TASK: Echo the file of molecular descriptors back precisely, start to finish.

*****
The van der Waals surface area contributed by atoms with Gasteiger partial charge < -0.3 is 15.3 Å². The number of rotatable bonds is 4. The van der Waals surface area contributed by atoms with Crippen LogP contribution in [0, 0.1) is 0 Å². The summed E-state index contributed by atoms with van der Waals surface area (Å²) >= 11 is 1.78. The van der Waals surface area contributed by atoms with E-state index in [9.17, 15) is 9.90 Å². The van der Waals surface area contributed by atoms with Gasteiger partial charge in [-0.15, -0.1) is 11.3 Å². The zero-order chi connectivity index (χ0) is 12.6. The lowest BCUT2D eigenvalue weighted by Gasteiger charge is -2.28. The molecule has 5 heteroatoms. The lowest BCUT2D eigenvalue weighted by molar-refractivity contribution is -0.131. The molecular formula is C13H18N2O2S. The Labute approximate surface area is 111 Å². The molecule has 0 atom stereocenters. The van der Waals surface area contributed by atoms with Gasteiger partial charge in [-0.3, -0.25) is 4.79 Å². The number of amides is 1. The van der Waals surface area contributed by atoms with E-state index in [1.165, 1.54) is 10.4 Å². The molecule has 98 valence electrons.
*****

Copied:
The van der Waals surface area contributed by atoms with Gasteiger partial charge < -0.3 is 15.3 Å². The number of rotatable bonds is 4. The van der Waals surface area contributed by atoms with Crippen LogP contribution in [0, 0.1) is 0 Å². The summed E-state index contributed by atoms with van der Waals surface area (Å²) >= 11 is 1.78. The van der Waals surface area contributed by atoms with E-state index in [9.17, 15) is 9.90 Å². The van der Waals surface area contributed by atoms with Gasteiger partial charge in [-0.15, -0.1) is 11.3 Å². The zero-order chi connectivity index (χ0) is 12.6. The lowest BCUT2D eigenvalue weighted by Gasteiger charge is -2.28. The molecule has 5 heteroatoms. The lowest BCUT2D eigenvalue weighted by molar-refractivity contribution is -0.131. The molecular formula is C13H18N2O2S. The Labute approximate surface area is 111 Å². The molecule has 0 atom stereocenters. The van der Waals surface area contributed by atoms with Gasteiger partial charge in [-0.3, -0.25) is 4.79 Å². The number of amides is 1. The van der Waals surface area contributed by atoms with E-state index in [1.165, 1.54) is 10.4 Å². The molecule has 98 valence electrons.